Last week Facebook held its long awaited f8 conference and I realized why I hadn’t been hearing too much from them lately. They’d been merely planning the takeover of the social Web. In fact, I hadn’t planned on tuning into the videocast of f8 until I started seeing the tweets roll in about the significance of the changes that Facebook was making. The biggest news coming out of the keynote was the announcement of the new “Like” button and its accompanying Open Graph. The Like concept had already been telegraphed out when Facebook began to replace “Fan” with “Like” earlier this month, but this announcement added a whole lot more Like to like. Starting pretty much with the keynote, Facebook made code available to partner sites, (and soon after to anyone else), that allowed them to put a very simple Like button on any page of their site. Here’s an example from IMDB’s page for the movie Avatar:
You can see my name and Facebook image on the lower right side of the page. They are there because I had previously “Liked” this page and when I returned to get this screen grab I was recognized, through Facebook, on this page. If any of my Facebook friends were to visit they would see a similar view. If they decided to “like” the page I would then see their names and images next time I visited. So the “Like” button creates a kind of “stumble-into-and-around” approach to you and your friends’ preferences on the Web. And what I’m sure you’ve already figured out is that these preferences are also communicated to your Facebook profile becoming part of your Facebook identity.
While the “Like” button is all about building a new, frictionless ubiquity for Facebook, the Open Graph is about creating a vast connective tissue that is both brilliant and troubling at the same time. The idea behind the Open Graph is that rich information can be shared between Facebook and other previously closed third party applications on the Web. For example if you subscribe to the music service Pandora or the review site Yelp, Facebook's Instant Personalization will allow those sites to create personalized experiences based on your friends and maybe even their preferences. Its also easy to imagine that this same information, in the form of recommendations, comments, reviews and likes will also filter back to your Facebook profile to build a bigger and richer data set around your preferences.
In a more recent development Facebook took a potentially huge step by beginning to issue decals to locations such as restaurants and museums. The decals, as seen above, will give visitors the ability to “like” the location via text. Texting your like through this system will likely appear both on the restaurant’s Facebook page and in your profile. It’s easy to imagine that if this catches on more and more locations will be incented to build their Facebook presence to capture these votes of support. Which will drive more and more Facebook pages and more activity. These “location-based likes” may be the geo-location strategy that was rumored but never announced at f8.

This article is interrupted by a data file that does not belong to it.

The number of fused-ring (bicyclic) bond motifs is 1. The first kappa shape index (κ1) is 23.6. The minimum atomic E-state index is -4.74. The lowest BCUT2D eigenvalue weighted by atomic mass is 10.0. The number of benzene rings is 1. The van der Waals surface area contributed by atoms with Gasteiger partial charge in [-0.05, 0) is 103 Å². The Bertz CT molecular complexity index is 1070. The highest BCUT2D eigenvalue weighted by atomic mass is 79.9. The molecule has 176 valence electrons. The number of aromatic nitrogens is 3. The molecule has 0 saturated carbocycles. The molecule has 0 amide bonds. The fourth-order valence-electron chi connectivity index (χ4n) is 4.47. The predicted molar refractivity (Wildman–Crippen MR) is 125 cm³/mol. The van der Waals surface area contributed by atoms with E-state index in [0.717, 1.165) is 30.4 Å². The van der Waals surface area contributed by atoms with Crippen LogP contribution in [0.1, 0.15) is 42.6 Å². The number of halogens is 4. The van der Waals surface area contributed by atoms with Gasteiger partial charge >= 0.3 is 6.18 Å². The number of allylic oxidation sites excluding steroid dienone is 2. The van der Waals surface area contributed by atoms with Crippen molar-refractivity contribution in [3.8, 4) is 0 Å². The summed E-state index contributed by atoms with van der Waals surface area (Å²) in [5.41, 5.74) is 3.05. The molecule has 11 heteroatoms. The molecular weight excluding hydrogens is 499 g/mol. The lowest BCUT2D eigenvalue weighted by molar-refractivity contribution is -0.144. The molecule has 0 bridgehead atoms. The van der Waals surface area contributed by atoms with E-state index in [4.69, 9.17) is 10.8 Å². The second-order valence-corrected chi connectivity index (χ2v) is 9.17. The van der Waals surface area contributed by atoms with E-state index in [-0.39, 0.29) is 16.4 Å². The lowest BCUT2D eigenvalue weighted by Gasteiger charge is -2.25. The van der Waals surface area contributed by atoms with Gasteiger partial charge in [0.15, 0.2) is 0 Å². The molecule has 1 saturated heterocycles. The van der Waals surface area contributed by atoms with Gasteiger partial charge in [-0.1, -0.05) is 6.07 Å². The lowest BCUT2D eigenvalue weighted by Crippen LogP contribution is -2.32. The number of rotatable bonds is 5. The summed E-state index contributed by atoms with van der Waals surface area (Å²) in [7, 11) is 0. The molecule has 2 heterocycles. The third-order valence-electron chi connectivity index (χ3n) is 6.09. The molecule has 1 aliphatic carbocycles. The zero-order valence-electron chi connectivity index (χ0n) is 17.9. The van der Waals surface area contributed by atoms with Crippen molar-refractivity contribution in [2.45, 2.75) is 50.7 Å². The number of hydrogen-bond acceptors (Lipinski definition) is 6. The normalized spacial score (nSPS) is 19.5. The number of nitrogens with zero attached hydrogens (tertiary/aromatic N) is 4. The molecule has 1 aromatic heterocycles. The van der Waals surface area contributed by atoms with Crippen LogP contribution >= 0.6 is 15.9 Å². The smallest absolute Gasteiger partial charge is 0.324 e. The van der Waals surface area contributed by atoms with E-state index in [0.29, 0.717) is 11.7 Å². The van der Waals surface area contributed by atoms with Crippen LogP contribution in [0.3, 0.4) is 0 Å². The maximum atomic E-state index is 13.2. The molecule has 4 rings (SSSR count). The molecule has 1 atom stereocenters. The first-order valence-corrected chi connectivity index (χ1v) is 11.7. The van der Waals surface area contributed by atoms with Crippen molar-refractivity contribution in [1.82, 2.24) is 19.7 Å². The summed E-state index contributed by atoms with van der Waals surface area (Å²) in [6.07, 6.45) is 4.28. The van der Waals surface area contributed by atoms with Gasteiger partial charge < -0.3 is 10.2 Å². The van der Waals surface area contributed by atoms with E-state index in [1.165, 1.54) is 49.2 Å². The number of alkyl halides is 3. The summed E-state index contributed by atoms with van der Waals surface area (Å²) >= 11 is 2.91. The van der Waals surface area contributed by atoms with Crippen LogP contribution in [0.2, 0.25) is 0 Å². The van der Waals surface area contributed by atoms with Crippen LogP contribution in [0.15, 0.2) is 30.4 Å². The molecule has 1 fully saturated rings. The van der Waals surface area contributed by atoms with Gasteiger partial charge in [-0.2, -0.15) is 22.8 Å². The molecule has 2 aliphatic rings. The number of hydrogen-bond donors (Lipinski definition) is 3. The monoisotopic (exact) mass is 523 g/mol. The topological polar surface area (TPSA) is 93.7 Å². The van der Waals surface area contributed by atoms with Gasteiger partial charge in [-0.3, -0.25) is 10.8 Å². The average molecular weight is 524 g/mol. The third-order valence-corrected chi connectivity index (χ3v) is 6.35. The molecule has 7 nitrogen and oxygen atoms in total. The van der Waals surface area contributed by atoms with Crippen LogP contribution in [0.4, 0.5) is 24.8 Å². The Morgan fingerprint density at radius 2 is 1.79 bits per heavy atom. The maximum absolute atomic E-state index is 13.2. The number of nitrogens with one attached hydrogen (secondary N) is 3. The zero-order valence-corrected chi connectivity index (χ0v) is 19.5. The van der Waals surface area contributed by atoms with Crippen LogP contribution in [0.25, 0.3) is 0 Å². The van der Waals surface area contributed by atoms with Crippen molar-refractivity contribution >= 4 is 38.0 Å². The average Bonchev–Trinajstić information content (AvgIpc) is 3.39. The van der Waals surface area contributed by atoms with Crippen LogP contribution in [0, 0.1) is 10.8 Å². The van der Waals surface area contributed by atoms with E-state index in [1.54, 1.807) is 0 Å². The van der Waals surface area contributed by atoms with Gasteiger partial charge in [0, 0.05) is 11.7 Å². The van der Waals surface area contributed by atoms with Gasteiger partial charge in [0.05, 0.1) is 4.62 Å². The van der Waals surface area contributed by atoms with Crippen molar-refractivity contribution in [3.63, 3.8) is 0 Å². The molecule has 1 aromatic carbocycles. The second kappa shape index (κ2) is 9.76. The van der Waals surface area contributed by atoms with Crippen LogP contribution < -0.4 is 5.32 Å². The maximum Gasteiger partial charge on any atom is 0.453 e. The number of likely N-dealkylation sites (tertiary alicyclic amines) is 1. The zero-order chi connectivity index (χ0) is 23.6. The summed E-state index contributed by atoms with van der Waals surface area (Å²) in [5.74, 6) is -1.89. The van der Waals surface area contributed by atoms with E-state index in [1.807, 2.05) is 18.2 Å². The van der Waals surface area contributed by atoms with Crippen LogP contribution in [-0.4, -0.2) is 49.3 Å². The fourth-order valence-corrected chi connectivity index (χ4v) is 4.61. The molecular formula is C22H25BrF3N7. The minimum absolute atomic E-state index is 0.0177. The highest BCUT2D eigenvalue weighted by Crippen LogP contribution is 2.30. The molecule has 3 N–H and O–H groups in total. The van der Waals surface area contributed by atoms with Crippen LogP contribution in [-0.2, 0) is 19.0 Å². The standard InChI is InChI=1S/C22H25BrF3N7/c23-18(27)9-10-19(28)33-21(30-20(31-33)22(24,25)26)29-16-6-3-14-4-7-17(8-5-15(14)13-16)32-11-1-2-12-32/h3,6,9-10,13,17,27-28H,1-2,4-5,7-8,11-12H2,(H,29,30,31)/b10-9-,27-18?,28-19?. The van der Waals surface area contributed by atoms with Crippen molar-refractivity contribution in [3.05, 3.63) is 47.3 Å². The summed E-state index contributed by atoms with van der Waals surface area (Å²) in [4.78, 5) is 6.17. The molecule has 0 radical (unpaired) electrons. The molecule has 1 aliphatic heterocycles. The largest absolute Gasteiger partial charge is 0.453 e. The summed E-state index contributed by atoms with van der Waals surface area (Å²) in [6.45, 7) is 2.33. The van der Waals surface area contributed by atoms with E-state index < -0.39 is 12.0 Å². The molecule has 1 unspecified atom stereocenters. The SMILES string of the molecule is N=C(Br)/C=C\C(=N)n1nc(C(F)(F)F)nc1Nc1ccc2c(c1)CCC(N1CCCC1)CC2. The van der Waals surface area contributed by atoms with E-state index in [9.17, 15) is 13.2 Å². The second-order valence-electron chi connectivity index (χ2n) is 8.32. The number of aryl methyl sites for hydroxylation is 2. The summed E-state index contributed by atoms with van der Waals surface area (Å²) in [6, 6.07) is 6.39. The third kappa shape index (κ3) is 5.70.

With the Like button and Open Graph Facebook has created a seamless integration between individual online preferences, the Facebook profile and multiple applications. There is a lot to like about this new interconnected social Web. Web sites and social applications will be happy because of the potential for Facebook to drive more traffic to their sites. Sites could even enhance visitor experience by using profile data to deliver custom content for new visitors. Marketers will love it since it creates an enormous opportunity for greater personalization of communications and messaging based on personal preferences. Most of all Facebook will love it because it will make it the hub of an ever-growing social architecture on the Web.
But there is also a big problem. The Open Graph creates an ever growing store of potentially private information. Will your new and more data-rich Facebook profile be more embarrassing than those party pictures you took down last month? Privacy is a big and evolving issue online. Standards and opinions are constantly shifting along with Facebook’s privacy settings. Some, including Mark Zuckeberg, believe that we are now willing to accept a new level of openness and sharing. Others, including some in the government, are not so sure and urge caution.
What I can say for certain is that Like and Open Graph belong to Facebook and Facebook can pretty much do what it wants to do with Facebook. Even if it means one of the biggest social media experiments online to date. Maybe that’s what “Zuck” meant when he said that with these changes the “Web is going to get a whole lot better”. It’s certainly going to get better for Facebook and for marketers but it remains to be seen if it is going to improve the experience for Facebook’s nearly 500 million users. I applaud Facebook for having the vision to create something this powerful on such a massive scale and I'm looking forward to seeing where it goes. On the other hand I’m regularly making sure that my privacy settings are updated.